* Telefonica agrees to pay 100 mln euros for Mediaset Premium stake
* Deal marks further expansion of Telefonica into pay-TV
* Mediaset in talks with other potential investors
* Shares up 3 pct (Adds details, shares)
MILAN, July 7 (Reuters) - Spanish telecoms group Telefonica has agreed to buy an 11.1 percent stake in the Italian pay-TV business of Silvio Berlusconi’s media group Mediaset for 100 million euros ($136 million), Mediaset said on Monday.
The deal marks a further expansion of Telefonica into the pay-TV industry days after buying Mediaset Espana’s 22 percent stake in Madrid-based pay-TV firm Distribuidora de Television, known as Canal+.
Monday’s agreement will also give Mediaset an ally at a time when it is facing increasing costs for TV rights.
Mediaset shares rose 3 percent to 3.8 euros by 0703 GMT, outperforming Milan’s flat blue-chip index.
Mediaset said it would transfer its pay-TV activities to a new company which will have an equity value of 900 million euros.
Analysts at ICBPI said in a note to clients this valuation appeared to be high given persistent uncertainties over future profitability given expensive soccer TV rights.
Deputy Chairman Pier Silvio Berlusconi, son of former prime minister Silvio, said last week Mediaset was in talks with Qatari-owned broadcaster Al Jazeera and other players to cooperate in the pay-TV business in Italy.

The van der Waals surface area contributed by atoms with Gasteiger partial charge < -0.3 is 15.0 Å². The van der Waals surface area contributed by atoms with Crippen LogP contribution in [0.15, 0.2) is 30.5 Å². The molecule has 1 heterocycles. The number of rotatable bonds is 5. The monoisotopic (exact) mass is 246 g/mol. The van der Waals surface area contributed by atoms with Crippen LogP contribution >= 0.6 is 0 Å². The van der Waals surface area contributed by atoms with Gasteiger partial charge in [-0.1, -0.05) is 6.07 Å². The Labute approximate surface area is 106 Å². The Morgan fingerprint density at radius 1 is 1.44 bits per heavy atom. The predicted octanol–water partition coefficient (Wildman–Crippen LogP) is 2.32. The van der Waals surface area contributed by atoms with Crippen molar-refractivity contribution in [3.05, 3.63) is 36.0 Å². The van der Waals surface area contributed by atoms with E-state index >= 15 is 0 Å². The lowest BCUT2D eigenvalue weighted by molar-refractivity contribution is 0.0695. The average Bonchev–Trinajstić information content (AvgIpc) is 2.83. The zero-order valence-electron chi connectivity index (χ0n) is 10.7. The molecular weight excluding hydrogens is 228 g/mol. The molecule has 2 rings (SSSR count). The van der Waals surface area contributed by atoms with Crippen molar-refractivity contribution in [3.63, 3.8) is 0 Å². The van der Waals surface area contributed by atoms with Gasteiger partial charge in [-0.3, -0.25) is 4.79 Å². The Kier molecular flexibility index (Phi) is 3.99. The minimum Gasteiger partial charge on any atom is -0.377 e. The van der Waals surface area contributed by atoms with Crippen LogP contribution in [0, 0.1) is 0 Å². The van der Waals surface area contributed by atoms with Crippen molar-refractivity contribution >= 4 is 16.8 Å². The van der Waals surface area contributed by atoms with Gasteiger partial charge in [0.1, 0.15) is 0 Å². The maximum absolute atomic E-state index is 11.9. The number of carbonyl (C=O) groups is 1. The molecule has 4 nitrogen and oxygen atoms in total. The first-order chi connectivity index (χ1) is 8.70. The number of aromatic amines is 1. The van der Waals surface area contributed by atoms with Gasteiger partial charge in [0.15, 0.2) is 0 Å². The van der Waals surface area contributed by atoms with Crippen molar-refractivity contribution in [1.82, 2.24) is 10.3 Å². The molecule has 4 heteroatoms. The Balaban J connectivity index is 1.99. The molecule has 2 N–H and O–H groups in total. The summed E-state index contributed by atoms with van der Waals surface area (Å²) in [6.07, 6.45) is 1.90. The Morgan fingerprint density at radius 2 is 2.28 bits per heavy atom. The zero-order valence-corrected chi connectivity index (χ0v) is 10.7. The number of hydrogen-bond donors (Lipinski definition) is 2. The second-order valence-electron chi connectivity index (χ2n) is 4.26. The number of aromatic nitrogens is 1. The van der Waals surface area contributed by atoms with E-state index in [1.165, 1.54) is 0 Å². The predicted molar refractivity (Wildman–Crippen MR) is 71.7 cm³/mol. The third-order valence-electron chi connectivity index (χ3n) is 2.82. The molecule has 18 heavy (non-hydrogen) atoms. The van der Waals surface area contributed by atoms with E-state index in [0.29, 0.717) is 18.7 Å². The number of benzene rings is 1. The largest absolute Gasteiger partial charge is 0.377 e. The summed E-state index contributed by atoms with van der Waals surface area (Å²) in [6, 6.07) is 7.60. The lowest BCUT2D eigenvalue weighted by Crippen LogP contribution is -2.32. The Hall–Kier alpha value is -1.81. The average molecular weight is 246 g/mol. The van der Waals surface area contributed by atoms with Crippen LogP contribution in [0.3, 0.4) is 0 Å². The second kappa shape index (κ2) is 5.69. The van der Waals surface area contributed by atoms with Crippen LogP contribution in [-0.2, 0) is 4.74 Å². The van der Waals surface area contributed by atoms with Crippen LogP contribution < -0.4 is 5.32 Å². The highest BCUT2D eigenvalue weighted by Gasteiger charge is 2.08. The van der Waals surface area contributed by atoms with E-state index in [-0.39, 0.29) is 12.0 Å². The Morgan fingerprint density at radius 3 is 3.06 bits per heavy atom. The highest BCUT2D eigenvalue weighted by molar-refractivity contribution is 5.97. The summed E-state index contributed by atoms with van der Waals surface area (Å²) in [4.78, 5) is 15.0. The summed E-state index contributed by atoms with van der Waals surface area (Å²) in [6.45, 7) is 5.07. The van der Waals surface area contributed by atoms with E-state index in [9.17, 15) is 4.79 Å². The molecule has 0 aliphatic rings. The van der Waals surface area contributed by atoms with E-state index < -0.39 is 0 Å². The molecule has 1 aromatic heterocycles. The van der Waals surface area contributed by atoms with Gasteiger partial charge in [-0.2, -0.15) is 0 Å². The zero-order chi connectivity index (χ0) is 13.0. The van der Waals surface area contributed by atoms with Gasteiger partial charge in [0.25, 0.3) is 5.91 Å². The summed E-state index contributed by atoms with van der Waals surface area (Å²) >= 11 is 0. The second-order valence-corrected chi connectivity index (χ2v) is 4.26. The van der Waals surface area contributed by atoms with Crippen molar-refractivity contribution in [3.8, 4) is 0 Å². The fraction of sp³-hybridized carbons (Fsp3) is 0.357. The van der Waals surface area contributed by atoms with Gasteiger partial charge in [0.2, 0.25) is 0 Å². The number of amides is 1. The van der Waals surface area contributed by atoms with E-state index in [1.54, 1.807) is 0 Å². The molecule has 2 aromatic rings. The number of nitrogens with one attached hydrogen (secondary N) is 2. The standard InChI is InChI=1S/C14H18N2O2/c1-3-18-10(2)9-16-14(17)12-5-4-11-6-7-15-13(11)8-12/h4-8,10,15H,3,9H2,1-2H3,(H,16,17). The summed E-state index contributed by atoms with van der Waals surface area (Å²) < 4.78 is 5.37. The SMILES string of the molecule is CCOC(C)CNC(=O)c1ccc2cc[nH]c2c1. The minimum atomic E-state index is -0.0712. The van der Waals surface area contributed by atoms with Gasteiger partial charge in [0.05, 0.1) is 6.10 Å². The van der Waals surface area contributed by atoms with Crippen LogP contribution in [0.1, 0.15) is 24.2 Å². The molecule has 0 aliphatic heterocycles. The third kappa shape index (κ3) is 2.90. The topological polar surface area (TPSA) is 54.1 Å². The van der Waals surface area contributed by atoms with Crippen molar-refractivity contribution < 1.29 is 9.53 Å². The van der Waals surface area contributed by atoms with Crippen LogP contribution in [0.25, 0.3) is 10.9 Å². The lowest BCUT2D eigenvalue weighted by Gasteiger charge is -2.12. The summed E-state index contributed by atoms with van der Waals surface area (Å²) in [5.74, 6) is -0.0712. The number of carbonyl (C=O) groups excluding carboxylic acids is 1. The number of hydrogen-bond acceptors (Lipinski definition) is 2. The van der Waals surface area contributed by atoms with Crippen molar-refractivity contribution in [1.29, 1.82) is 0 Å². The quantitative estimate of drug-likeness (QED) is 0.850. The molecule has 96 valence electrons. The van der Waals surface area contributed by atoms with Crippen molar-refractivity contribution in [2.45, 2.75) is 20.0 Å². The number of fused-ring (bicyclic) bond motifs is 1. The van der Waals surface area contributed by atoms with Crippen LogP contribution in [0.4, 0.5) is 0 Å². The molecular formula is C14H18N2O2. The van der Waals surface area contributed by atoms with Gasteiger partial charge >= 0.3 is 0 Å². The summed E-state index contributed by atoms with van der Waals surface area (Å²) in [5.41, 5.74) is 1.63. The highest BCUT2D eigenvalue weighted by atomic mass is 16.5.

He said Italy’s biggest commercial television broadcaster was also in talks with French group Vivendi in an interview with daily Corriere della Sera published on Monday.
“There is nothing concrete, but we are talking to other partners that would give us access to the English-speaking market, the world’s first market followed by the Spanish one,” Berlusconi told the paper.
Mediaset’s advertising business has been hit by a long recession, while Mediaset Premium has grappled with fierce competition from rival Sky Italia, a unit of Rupert Murdoch’s 21st Century Fox.
“We are dealing with global competitors, full of resources, which are very aggressive and ruthless,” Berlusconi told the paper, adding that the company will need the international alliances to remain competitive.
$1 = 0.7345 Euros Reporting by Lisa Jucca and Agnieszka Flak, editing by Louise Heavens